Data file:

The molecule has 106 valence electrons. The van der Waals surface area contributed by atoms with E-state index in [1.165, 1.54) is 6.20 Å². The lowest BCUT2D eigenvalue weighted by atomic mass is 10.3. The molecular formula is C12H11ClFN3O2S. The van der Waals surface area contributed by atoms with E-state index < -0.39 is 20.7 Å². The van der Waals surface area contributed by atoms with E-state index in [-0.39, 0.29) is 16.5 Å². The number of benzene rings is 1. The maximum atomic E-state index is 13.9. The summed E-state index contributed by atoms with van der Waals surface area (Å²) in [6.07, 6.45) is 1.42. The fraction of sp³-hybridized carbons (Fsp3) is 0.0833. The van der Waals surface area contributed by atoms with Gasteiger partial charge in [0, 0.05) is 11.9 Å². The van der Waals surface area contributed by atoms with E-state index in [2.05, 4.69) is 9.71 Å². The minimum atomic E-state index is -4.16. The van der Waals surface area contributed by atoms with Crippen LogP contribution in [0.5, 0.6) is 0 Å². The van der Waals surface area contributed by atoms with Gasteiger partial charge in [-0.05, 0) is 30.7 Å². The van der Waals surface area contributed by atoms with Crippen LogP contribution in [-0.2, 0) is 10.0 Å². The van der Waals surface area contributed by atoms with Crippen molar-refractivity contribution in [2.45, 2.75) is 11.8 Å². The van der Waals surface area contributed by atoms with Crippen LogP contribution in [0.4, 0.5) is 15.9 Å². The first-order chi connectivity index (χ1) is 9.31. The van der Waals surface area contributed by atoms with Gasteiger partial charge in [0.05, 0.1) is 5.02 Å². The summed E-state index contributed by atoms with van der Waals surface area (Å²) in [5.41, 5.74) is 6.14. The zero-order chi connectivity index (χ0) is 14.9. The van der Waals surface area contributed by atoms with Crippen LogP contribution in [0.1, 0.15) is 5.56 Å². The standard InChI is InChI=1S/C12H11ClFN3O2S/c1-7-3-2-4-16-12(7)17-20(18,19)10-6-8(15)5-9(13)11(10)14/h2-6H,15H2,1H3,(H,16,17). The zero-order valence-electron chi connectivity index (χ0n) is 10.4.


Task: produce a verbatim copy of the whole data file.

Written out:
The molecule has 106 valence electrons. The van der Waals surface area contributed by atoms with E-state index in [1.165, 1.54) is 6.20 Å². The lowest BCUT2D eigenvalue weighted by atomic mass is 10.3. The molecular formula is C12H11ClFN3O2S. The van der Waals surface area contributed by atoms with E-state index < -0.39 is 20.7 Å². The van der Waals surface area contributed by atoms with E-state index in [-0.39, 0.29) is 16.5 Å². The number of benzene rings is 1. The maximum atomic E-state index is 13.9. The summed E-state index contributed by atoms with van der Waals surface area (Å²) in [6.07, 6.45) is 1.42. The fraction of sp³-hybridized carbons (Fsp3) is 0.0833. The van der Waals surface area contributed by atoms with Gasteiger partial charge in [0, 0.05) is 11.9 Å². The van der Waals surface area contributed by atoms with E-state index in [2.05, 4.69) is 9.71 Å². The minimum atomic E-state index is -4.16. The van der Waals surface area contributed by atoms with Crippen LogP contribution in [0.5, 0.6) is 0 Å². The van der Waals surface area contributed by atoms with Gasteiger partial charge in [-0.05, 0) is 30.7 Å². The van der Waals surface area contributed by atoms with Crippen LogP contribution in [-0.2, 0) is 10.0 Å². The van der Waals surface area contributed by atoms with Crippen molar-refractivity contribution in [2.45, 2.75) is 11.8 Å². The van der Waals surface area contributed by atoms with Crippen LogP contribution in [0.4, 0.5) is 15.9 Å². The first-order chi connectivity index (χ1) is 9.31. The van der Waals surface area contributed by atoms with Gasteiger partial charge in [0.05, 0.1) is 5.02 Å². The summed E-state index contributed by atoms with van der Waals surface area (Å²) in [5.41, 5.74) is 6.14. The zero-order chi connectivity index (χ0) is 14.9. The van der Waals surface area contributed by atoms with Crippen LogP contribution in [0.1, 0.15) is 5.56 Å². The standard InChI is InChI=1S/C12H11ClFN3O2S/c1-7-3-2-4-16-12(7)17-20(18,19)10-6-8(15)5-9(13)11(10)14/h2-6H,15H2,1H3,(H,16,17). The zero-order valence-electron chi connectivity index (χ0n) is 10.4.